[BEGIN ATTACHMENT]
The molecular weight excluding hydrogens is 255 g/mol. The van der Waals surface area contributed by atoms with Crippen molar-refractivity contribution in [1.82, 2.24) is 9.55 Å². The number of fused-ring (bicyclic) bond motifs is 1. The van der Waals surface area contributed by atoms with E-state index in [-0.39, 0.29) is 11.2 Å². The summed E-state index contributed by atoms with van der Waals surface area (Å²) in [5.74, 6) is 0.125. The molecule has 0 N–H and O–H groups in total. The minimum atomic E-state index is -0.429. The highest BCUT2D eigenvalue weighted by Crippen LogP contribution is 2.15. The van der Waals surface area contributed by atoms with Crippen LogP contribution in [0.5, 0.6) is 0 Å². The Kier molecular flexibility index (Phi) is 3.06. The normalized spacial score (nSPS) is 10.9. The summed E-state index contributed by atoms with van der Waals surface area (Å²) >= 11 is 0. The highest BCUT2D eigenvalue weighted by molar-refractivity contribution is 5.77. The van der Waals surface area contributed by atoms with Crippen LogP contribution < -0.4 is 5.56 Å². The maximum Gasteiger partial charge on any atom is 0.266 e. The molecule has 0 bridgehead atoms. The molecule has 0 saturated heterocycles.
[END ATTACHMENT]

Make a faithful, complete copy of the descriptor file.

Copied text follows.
The molecular weight excluding hydrogens is 255 g/mol. The van der Waals surface area contributed by atoms with Crippen molar-refractivity contribution in [1.82, 2.24) is 9.55 Å². The number of fused-ring (bicyclic) bond motifs is 1. The van der Waals surface area contributed by atoms with E-state index in [-0.39, 0.29) is 11.2 Å². The summed E-state index contributed by atoms with van der Waals surface area (Å²) in [5.74, 6) is 0.125. The molecule has 0 N–H and O–H groups in total. The minimum atomic E-state index is -0.429. The highest BCUT2D eigenvalue weighted by Crippen LogP contribution is 2.15. The van der Waals surface area contributed by atoms with Crippen LogP contribution in [0.5, 0.6) is 0 Å². The Kier molecular flexibility index (Phi) is 3.06. The normalized spacial score (nSPS) is 10.9. The summed E-state index contributed by atoms with van der Waals surface area (Å²) >= 11 is 0. The highest BCUT2D eigenvalue weighted by molar-refractivity contribution is 5.77. The van der Waals surface area contributed by atoms with Crippen LogP contribution < -0.4 is 5.56 Å². The maximum Gasteiger partial charge on any atom is 0.266 e. The molecule has 0 bridgehead atoms. The molecule has 0 saturated heterocycles.